HIGH-IMPACT EDUCATIONAL PRACTICES:
With the goal to help faculty develop their teaching methods based on the findings of how students learn and become engaged, active learners, a major focus of the seminar is the exploration and application of High-Impact Educational Practices (HIEP). Faculty participants in the General Education Seminar explore innovative pedagogical approaches and incorporate what they learn into their courses with the goals of changing student experience in the classroom, changes that will support creative and critical thinking through the use of HIEPs. George Kuh includes the following teaching and learning practices that have been widely tested and have been shown to be beneficial for college students from diverse backgrounds as HIEPs: first year seminars and experiences, common intellectual experiences, learning communities, writing-intensive courses, collaborative assignments and projects, undergraduate research, diversity and global learning, service learning and community-based learning, internships, and capstone courses and projects, and e-portfolios . Educational research suggests that use of these HIEPs on many campuses increased rates of student retention and student engagement. Kuh’s research supports the emphasis on place-based learning as it has natural links to a number of the HIEPs, especially service/ community-based learning and undergraduate research. The college is currently emphasizing many of these practices, and can further develop their application more broadly. For example, undergraduate research as a strategy ties neatly with place-based learning where the use of primary sources is the focus. The city as a laboratory allows the students to use careful observation, inquiry, and discovery to become creators of knowledge.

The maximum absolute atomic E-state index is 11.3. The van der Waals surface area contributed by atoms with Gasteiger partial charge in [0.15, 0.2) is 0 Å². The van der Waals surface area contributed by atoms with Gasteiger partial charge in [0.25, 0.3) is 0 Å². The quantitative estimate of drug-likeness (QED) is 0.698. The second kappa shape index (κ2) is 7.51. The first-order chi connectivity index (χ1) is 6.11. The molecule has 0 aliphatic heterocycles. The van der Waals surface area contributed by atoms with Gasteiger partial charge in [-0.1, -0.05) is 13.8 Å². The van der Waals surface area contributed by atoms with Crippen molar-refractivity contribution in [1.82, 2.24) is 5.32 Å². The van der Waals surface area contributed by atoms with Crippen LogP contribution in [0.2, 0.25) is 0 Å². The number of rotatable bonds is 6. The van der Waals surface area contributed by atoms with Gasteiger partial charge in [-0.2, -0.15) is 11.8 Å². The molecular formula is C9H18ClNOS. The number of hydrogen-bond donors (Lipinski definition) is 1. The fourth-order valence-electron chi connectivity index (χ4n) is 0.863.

Kuh, George. High-Impact Educational Practices: What They Are, Who Has Access to Them, and Why They Matter. Washington DC: LEAP, 2008. Association of American Colleges & Universities. 30 Sept. 2008. Web. 5 Mar. 2013.
Ambrose, Susan A. How Learning Works: Seven Research-Based Principles for Smart Teaching. San Francisco, CA: Jossey-Bass, 2010. Print.